By now, I have heard and read some sensational stories of bravery, ingenuity, compassion and resilience on the Nature Island.  I won’t repeat them all here right now, but there are a few that really stand out and prove to me that drama does not always have to be a work of fiction! In the coming weeks, I intend to share some of the incredible actions that have taken place in an effort to preserve and continue with life in as normal a manner as possible, given the extreme dire circumstances that have arisen since Erika.

Suffice to say that I now firmly believe in the resilience of the human spirit, as clearly evidenced by those who have been adversely affected by this severe storm.  I am also encouraged by the level of compassion that has been demonstrated by all of the donors worldwide, who have shown that they really care about this beautiful little Caribbean island called Dominica – my adopted home!

I understand that cash donations are still needed and are now a priority, as Dominica begins the lengthy rebuilding process.  If you have not already done so, or would like to do so again, please consult the first paragraph of this post for a list of Government of Dominica approved bank accounts and organizations. The people of Dominica are very grateful for your help!

Sculptor Roger Burnett Creates Amazing ‘Works from Life’ in his Studio/Gallery in Dominica!

The Antrim Valley Sculpture Studio is located on the edge of the rainforest , off of the Imperial Road near Springfield, Dominica.

The Antrim Valley Sculpture Studio is located on the edge of the rainforest , just off of the Imperial Road below Springfield, Dominica.

On a steamy Sunday afternoon during Dominica’s dry season, Jenny and I headed to the mountains for a little

Sculptor/Painter Roger Burnett latest exhibition is entitled 'Working from Life', and he creates what he says!

Sculptor/Painter Roger Burnett’s latest exhibition is entitled ‘Working from Life’, and he creates what he says!

change of scenery.  But this time, we did not don our hiking boots.  Instead, we walked down a shady lane on the edge of the rainforest to spend some time appreciating the eclectic art works  in the gallery of renowned sculptor, Roger Burnett.

While I had visited Roger’s gallery several years ago, I was eager to refresh my memory  about his past works and see what he had created in the mean time.  Jenny, a volunteer with Dominica’s Mountain Chicken Frog Project is an art aficionada as well, and it was actually she who expressed initial interest in viewing the Sculpture Studio.  When Roger recently distributed a flyer announcing his exhibition of “50 years of capturing Caribbean people and places” in over 150  paintings, sketches and sculptures, I immediately decided that I couldn’t wait a moment longer to pay him a visit!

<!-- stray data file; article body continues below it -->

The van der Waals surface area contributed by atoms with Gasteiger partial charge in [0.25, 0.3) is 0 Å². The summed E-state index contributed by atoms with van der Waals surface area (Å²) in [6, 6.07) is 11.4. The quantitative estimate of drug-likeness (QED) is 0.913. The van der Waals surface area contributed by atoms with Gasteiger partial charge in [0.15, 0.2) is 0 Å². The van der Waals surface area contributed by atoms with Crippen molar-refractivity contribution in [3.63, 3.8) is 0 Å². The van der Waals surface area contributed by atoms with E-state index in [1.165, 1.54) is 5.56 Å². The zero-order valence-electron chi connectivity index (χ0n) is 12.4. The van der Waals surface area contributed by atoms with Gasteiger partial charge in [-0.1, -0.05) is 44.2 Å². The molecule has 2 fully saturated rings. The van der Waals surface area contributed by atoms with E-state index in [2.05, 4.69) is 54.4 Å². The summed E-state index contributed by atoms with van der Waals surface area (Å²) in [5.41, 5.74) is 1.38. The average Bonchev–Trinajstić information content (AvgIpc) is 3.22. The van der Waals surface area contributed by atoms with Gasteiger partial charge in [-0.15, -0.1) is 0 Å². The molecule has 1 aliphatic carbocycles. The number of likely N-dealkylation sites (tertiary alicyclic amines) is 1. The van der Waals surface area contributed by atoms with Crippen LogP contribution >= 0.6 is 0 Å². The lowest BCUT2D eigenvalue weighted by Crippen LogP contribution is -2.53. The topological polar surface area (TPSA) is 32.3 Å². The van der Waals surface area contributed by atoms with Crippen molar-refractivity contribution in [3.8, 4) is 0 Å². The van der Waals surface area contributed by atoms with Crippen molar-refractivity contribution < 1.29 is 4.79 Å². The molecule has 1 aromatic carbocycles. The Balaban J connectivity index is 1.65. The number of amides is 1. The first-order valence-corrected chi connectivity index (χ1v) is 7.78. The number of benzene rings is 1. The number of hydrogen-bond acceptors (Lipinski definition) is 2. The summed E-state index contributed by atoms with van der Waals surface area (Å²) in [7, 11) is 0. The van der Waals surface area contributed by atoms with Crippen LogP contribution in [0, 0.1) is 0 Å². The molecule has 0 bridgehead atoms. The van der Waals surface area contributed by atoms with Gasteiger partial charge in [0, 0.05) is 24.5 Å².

It's a pretty walk down a short lane  from the Imperial Road to the Antrim Valley Sculpture Studio. You can drive in and park beside it, if you like.

It’s a pretty walk down a short lane from the Imperial Road to the Antrim Valley Sculpture Studio. You can drive in and park beside it, if you like.

I had called ahead and booked our appointment, so that when we promptly arrived at 2 p.m., Roger was there to greet us at the door.  We didn’t even have to ring the bell!  The first thing that struck me as he took us through the breeze-way on the way to the gallery, was his effervescent and passionate enthusiasm about art and creating it from  real life.  His zest for his work infected us with an immediate admiration for this profound devotion to his craft.  We were instantly transfixed with Roger’s spellbinding stories about how his creations came into being.  I kept telling him that I wished I had brought my voice recorder – to which he replied that probably would have reduced his spontaneity!

Roger Burnett enthralls Jenny with one his stories about creating art from life.

Roger Burnett enthralled Jenny with one his stories about creating art from life.

However, I did tell him I would be writing a blog post about my visit with him and his studio.  That is when he clearly informed me that he had difficulty with the word ‘blog’, and instead referred to such personal writings as a ‘diary’.  I certainly respect his opinion, and I guess I could use the two words interchangeably, in my case.  But if you’d like to take a look at Roger’s  personal writings, which disclose considerable background about his fascinating  life, as well as details about his art, you must click right here.